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Nebraska Football

Hot Reads: Can the Huskers Hold Purdue's Moore to Less?

September 28, 2018
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"If you're on defense and you don't know where that guy's at, you're a little bit crazy," Nebraska defensive coordinator Erik Chinander said earlier this week.

"That guy" is Purdue's star freshman wide receiver Rondale Moore. The player of the year in Kentucky last year, and an alum of Purdue Coach Jeff Brohm's high school, Moore has been better-than-advertised after making the still shocking decision to decommit from Texas and then grab a Boilermakers hat over those from Florida State, Alabama and Ohio State at the U.S. Army All-American game.

That doesn't happen very often at Purdue. It's possible it has never happened, and that alone made it a big deal. Moore's play through four games this season has made it even bigger.

The true freshman leads the Big Ten in receptions (33) and receiving yards (372). His five total touchdowns rank second in the conference.

But Moore's impact on Purdue's offense might be even larger than those numbers suggest. He's been targeted on 30 percent of the Boilermakers' league-leading 153 pass attempts. He only has six carries, but he's averaging 22 yards per rush.

"They're going to find a way to get him the football, whether it's fly sweep or putting him in the backfield and motioning him out or screening him out of the backfield, whether he's in the slot or that No. 1 [receiver] running some difficult patterns," Chinander said. "I think we always have to have conscious awareness of where he's going to be at. I don't know if you can ever just stop him for a game, but [it's] how you can limit what he's going to do."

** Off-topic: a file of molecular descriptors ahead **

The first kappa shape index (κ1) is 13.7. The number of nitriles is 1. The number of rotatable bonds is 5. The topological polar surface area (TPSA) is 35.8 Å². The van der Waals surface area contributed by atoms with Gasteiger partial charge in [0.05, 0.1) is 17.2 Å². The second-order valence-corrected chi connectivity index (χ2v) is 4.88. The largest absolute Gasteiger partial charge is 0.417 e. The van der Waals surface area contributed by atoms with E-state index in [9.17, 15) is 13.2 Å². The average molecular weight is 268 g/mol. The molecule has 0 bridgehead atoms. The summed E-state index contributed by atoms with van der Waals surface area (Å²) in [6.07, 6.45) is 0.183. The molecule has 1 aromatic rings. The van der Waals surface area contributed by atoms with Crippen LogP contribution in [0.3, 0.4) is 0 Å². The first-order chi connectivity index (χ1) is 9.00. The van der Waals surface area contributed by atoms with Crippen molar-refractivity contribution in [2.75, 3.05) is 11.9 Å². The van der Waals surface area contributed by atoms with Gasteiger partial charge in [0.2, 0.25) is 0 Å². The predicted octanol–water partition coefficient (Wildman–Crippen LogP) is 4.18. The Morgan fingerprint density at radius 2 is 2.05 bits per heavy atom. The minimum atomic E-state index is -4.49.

If that type of usage for a speedy slot receiver reads as familiar that's because it is the sort of thing we talked about all offseason for Nebraska and have yet to see as the offense has only had one good run at things this season in top form. (And to be clear, it was Michigan's dominant defense that ensured Nebraska was nowhere near top form last week more than any extenuating circumstances.)

Saturday's going to be a challenge for the Huskers' secondary. Somebody –– and I would assume it will be Dicaprio Bootle –– will draw Moore most of the day and whoever it is likely won't be doing it alone. That means the rest of Nebraska's secondary is going to have to win some one-on-ones down the field. Purdue's not lacking for options in that regard. While Moore went for 110 yards against Boston College, Isaac Zico hit for 84 yards on six catches while Terry Right had two receptions for 40 yards, including a touchdown. Get those receivers mostly covered and there's still tight end Brycen Hopkins to worry about. He's averaging 17 yards per catch this season.

The good news for those in red? On a per-play basis, Nebraska's pass defense ranks 35th nationally at 5.27 yards per pass (once you count sacks as passing plays as I'm sure football's founding fathers intended instead of the illogical way college football actually does it). The bad news? It's been boom or bust defending the pass (the run for that matter, too). If you choose to look only at yards, Nebraska's 3.67 sacks per game (8th nationally) is covering up how many big plays it's giving up through the air. There the Huskers rank 71st in the country giving up an explosive passing play (15-plus yards) on 15 percent of the total snaps.

This Purdue team is built to exploit the latter, and it's Moore's ability to stretch the field horizontally with his quickness that has made it all the more effective early in 2018.

Nebraska has to have an answer for him on Saturday.

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